Carefully planned Structured Student Talk gives students the time needed to practice new language and develop automatic and fluent accuracy. Structured routines should be focused, frequent, and intentionally incorporated throughout the lesson. The language resources used during routines should be appropriate for the task at hand and should build in multiple opportunities to practice the target language. To maximize the use of routines, be sure to select the right routine for the right purpose. For students to go deeper in their understanding of content, use a routine that requires them to discuss a correct answer, rather than one designed for repeated language practice.

Consider the purposes for planning and structuring student talk activities:

Fluency: Getting “miles on the tongue”

Flexibility: Putting sentences together in different ways to express the same idea

Depth: Supporting conversations to elaborate and grow ideas

Shine: Collecting summative assessment data

When we have provided explicit language instruction that is geared toward expanding language knowledge and increasing linguistic accuracy, we can then begin to see what students are internalizing. We are able to analyze language use to inform our instruction and make decisions about when and how we will transition our scaffolds to more complex language while still providing multiple entry points for different proficiency levels.

Using the Gradual Release of Responsibility Model

Scaffolded instruction, or the gradual release of responsibility model, is broadly recognized as a successful approach for moving classroom instruction from teacher-centered, whole-group delivery to student-centered collaboration and independent practice (Fisher and Frey, 2008). This model can be applied within every lesson and can also be applied across time to determine when and how to release responsibility from teacher to students once they have learned, practiced, and begun to internalize specific skills, knowledge, and language.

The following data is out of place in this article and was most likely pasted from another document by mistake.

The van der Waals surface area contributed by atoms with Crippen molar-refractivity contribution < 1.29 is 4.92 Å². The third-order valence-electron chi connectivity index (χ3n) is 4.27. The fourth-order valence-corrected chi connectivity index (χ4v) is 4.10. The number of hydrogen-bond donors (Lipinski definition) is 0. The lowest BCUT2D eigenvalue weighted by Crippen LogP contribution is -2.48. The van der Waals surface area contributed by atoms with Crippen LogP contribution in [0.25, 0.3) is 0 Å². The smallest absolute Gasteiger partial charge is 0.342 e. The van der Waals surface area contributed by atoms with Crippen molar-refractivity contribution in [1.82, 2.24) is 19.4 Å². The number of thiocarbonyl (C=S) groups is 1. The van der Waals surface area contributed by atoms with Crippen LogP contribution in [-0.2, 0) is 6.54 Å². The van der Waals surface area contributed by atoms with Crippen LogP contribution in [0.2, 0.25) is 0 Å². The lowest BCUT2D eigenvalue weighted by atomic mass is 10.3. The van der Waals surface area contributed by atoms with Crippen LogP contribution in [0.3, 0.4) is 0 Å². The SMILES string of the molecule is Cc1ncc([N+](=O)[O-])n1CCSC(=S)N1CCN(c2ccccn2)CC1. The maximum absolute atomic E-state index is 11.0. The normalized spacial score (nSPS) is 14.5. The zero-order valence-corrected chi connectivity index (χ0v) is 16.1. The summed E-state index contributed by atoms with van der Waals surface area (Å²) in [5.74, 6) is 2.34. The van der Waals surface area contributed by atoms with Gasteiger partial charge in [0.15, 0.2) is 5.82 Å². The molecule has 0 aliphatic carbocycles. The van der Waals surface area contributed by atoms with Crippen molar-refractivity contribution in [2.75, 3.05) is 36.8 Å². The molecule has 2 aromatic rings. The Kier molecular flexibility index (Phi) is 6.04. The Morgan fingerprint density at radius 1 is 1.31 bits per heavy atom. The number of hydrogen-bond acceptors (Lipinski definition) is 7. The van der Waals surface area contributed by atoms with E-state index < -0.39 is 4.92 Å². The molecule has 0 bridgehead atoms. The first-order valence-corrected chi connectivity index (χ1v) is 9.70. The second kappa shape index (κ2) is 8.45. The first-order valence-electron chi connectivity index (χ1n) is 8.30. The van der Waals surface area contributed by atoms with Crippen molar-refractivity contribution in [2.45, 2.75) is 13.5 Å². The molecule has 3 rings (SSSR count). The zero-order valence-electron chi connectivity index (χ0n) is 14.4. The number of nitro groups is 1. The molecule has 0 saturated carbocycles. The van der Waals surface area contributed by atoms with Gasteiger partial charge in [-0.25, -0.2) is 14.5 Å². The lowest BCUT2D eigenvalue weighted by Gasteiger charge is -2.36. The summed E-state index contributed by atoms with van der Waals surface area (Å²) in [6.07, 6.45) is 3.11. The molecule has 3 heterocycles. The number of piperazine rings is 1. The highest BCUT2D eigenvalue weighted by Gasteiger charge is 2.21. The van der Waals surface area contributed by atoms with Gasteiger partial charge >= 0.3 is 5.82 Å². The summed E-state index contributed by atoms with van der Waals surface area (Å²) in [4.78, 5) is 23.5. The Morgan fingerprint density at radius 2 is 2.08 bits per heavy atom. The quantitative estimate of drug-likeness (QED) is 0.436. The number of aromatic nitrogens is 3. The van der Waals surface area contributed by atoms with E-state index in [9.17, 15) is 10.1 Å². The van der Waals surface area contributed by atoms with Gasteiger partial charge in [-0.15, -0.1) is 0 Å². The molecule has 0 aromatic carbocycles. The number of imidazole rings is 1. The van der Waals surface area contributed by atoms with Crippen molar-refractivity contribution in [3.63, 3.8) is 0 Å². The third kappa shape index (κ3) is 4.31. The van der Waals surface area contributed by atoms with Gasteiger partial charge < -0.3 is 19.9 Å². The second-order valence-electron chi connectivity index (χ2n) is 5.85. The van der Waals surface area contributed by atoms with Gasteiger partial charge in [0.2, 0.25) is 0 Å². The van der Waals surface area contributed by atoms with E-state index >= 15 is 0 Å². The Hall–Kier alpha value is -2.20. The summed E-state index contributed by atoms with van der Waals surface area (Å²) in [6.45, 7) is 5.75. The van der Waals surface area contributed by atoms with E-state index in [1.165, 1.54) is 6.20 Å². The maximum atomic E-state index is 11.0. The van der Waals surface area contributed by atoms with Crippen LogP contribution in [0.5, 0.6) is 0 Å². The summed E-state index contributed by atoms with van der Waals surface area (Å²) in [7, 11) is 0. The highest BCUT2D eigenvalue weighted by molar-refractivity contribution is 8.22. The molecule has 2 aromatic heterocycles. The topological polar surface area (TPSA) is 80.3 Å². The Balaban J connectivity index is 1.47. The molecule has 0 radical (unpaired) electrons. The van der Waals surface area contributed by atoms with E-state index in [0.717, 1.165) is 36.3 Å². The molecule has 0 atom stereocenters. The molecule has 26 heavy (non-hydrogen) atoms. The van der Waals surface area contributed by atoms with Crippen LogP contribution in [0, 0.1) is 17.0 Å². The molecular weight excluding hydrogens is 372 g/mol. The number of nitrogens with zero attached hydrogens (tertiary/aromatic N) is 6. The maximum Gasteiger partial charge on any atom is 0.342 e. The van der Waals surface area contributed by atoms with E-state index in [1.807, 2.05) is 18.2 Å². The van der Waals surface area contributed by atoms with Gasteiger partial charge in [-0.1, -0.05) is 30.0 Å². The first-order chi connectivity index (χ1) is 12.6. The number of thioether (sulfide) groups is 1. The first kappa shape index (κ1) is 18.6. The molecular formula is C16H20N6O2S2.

As we think about the gradual release model in relation to increasing academic language, we need to consider our student data:blog ggr final chart

  • What evidence from students' work shows that they are communicating their ideas flexibly and accurately?
  • What ideas or concepts do students have difficulty expressing? To express those ideas, what language must they know and be able to use?
  • What language patterns and vocabulary are students avoiding, rather than using it to express their ideas more clearly?
  • What types of communication are student independently using well (without scaffolds)?

When students have had sufficient practice using the target language in speaking and writing, teachers may decide to have students create a product without scaffolds. This allows teachers to gather another data point regarding the language students are able to use fluidly and accurately.

As we examine the data, we can see where to release more responsibility to students and begin to transition the scaffolds to more sophisticated language.

The next time you ask yourself, “When should I reduce the language support?” consider what the data is telling you. The larger goal is not to take away the support completely ­– even college students and professionals use letter templates, a thesaurus, and other language resources. Instead, we must think about when we need to transition the support from students’ internalized scaffolds to more sophisticated language, while continually developing their English proficiency. As students expand their language repertoire, they can choose when to use external resources and when to draw upon their inner bank of language knowledge to express what they know.

References

Fisher, D., & Frey, N. (2008). Better learning through structured teaching: A framework for the gradual release of responsibility. Alexandria, VA: Association for Supervision and Curriculum Development.

Norris, J. M., & Ortega, L. (Eds.). (2006). Synthesizing research on language learning and teaching. Philadelphia: John Benjamins.